Damage control tech idea from real world railway news

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Damage control tech idea from real world railway news

Postby southwestforests on Tue 19 Feb 2019 16:29

Damage control technology idea from real world railway news.
From recent news in the realm of the fireproofing of railway electronics, dig the transforming cable insulation;
CABLES: Nexans has launched its Flamex Ethernet FR range of fire-resistant communication cables, which are designed to maintain their integrity during a fire so that train crew can continue using key communication and control systems.
When exposed to fire, the cable insulation, transforms from a flexible plastic covering to a tough insulating ceramic layer.

https://www.railwaygazette.com/news/technology/single-view/view/fire-resistant-ethernet-cables-launched.html
Screw the rivets, I build models for atmosphere, not detail
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Re: Damage control tech idea from real world railway news

Postby aramis on Wed 20 Feb 2019 14:21

I can see so many ways this can go bad...

Does it rigidize? if so, then falling debris can crack it...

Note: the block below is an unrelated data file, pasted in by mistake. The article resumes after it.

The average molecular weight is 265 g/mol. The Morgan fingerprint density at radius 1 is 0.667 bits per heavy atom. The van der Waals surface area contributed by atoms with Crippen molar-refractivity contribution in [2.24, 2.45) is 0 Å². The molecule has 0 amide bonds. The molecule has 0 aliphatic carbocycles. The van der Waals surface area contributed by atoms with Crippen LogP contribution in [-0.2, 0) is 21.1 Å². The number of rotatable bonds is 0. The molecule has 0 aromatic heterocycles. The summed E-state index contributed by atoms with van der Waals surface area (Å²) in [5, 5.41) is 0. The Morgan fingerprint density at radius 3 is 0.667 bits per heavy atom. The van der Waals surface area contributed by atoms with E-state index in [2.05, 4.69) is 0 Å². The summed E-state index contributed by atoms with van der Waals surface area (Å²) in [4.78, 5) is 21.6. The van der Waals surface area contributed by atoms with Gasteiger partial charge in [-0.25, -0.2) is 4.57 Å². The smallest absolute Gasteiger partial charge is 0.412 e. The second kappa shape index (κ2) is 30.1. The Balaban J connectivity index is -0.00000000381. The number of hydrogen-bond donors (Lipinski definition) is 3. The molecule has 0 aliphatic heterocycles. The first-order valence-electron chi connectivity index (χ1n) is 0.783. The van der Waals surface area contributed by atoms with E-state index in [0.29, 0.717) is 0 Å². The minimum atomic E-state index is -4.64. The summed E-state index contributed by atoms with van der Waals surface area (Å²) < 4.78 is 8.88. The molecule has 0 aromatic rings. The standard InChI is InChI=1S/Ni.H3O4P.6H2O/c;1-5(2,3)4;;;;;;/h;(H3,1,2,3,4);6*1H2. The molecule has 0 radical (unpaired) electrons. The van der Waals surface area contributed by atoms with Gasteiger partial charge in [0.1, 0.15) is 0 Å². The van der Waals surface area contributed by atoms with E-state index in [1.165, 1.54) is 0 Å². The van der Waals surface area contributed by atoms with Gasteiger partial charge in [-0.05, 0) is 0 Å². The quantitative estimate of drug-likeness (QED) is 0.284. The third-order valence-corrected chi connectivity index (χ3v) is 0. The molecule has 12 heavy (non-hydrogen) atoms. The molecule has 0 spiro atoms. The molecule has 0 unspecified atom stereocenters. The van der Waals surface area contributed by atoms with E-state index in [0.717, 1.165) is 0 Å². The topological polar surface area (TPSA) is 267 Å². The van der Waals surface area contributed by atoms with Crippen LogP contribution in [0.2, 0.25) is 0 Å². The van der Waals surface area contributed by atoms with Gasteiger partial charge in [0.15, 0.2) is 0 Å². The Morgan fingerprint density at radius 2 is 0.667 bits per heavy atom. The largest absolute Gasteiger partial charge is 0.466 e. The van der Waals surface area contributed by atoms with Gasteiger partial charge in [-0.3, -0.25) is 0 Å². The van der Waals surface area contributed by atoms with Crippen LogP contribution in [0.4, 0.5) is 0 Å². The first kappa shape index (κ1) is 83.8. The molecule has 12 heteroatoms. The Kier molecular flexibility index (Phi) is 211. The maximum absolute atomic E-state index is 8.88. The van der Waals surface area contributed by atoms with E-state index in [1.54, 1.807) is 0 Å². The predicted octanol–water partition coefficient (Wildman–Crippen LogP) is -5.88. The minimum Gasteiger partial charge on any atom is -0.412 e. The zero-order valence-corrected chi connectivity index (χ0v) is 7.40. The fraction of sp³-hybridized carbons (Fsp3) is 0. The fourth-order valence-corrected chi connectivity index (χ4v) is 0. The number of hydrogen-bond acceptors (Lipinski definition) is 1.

Does it expand? if so, it means the fireblocks have to be flexible materials.
how high does it go? If it's higher than melt-point, then a crack might have the wire leak right on out.
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Re: Damage control tech idea from real world railway news

Postby southwestforests on Wed 20 Feb 2019 21:42

aramis wrote:I can see so many ways this can go bad...
Are you an engineer, that sounds just like the outlook of my several friends who are. :D But, seriously, failure modes and unforeseen interactions, especially unforeseen interactions, are something which really need to be thoroughly examined with spacecraft systems.
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Re: Damage control tech idea from real world railway news

Postby aramis on Tue 26 Feb 2019 15:37

southwestforests wrote:
aramis wrote:I can see so many ways this can go bad...
Are you an engineer, that sounds just like the outlook of my several friends who are. :D But, seriously, failure modes and unforeseen interactions, especially unforeseen interactions, are something which really need to be thoroughly examined with spacecraft systems.

Nope, not an Engineer. But was raised by one. And trained in basics of Theology by Dominican friars, and have been an RPG GM for 37 years or so.

And, just for reference, Murphy was an optimist.
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